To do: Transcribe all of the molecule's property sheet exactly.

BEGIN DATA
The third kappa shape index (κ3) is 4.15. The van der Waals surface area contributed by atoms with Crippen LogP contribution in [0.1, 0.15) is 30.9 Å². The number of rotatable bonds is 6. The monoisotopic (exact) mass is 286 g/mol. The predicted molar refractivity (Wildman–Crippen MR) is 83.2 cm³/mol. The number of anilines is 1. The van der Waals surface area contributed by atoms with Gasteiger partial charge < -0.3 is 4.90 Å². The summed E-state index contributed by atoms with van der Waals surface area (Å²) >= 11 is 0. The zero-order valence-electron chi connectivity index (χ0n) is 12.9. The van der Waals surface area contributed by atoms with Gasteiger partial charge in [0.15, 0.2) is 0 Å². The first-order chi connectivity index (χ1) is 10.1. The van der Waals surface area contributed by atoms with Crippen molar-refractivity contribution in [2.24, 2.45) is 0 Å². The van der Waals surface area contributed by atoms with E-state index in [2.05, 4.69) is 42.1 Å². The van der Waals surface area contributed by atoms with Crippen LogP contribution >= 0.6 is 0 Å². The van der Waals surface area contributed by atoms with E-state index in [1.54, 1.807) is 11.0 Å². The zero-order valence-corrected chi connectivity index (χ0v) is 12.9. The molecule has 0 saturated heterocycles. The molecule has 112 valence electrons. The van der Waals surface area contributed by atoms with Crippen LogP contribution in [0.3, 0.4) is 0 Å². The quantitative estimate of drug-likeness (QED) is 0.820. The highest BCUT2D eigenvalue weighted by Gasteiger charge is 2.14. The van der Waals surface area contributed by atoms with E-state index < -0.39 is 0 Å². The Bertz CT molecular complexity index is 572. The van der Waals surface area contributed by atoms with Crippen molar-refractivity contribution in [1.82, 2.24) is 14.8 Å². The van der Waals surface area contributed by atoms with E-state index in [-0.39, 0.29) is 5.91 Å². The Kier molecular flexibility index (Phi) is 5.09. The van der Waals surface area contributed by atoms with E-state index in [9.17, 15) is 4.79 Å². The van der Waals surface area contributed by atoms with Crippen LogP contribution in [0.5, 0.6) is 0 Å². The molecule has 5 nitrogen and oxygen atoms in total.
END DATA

The third kappa shape index (κ3) is 4.15. The van der Waals surface area contributed by atoms with Crippen LogP contribution in [0.1, 0.15) is 30.9 Å². The number of rotatable bonds is 6. The monoisotopic (exact) mass is 286 g/mol. The predicted molar refractivity (Wildman–Crippen MR) is 83.2 cm³/mol. The number of anilines is 1. The van der Waals surface area contributed by atoms with Gasteiger partial charge < -0.3 is 4.90 Å². The summed E-state index contributed by atoms with van der Waals surface area (Å²) >= 11 is 0. The zero-order valence-electron chi connectivity index (χ0n) is 12.9. The van der Waals surface area contributed by atoms with Gasteiger partial charge in [0.15, 0.2) is 0 Å². The first-order chi connectivity index (χ1) is 10.1. The van der Waals surface area contributed by atoms with Crippen molar-refractivity contribution in [2.24, 2.45) is 0 Å². The van der Waals surface area contributed by atoms with E-state index in [2.05, 4.69) is 42.1 Å². The van der Waals surface area contributed by atoms with Crippen LogP contribution >= 0.6 is 0 Å². The van der Waals surface area contributed by atoms with E-state index in [1.54, 1.807) is 11.0 Å². The zero-order valence-corrected chi connectivity index (χ0v) is 12.9. The molecule has 0 saturated heterocycles. The molecule has 112 valence electrons. The van der Waals surface area contributed by atoms with Crippen LogP contribution in [0.3, 0.4) is 0 Å². The quantitative estimate of drug-likeness (QED) is 0.820. The highest BCUT2D eigenvalue weighted by Gasteiger charge is 2.14. The van der Waals surface area contributed by atoms with E-state index < -0.39 is 0 Å². The Bertz CT molecular complexity index is 572. The van der Waals surface area contributed by atoms with Crippen molar-refractivity contribution in [1.82, 2.24) is 14.8 Å². The van der Waals surface area contributed by atoms with E-state index in [-0.39, 0.29) is 5.91 Å². The Kier molecular flexibility index (Phi) is 5.09. The van der Waals surface area contributed by atoms with E-state index in [9.17, 15) is 4.79 Å². The van der Waals surface area contributed by atoms with Crippen LogP contribution in [0.5, 0.6) is 0 Å². The molecule has 5 nitrogen and oxygen atoms in total.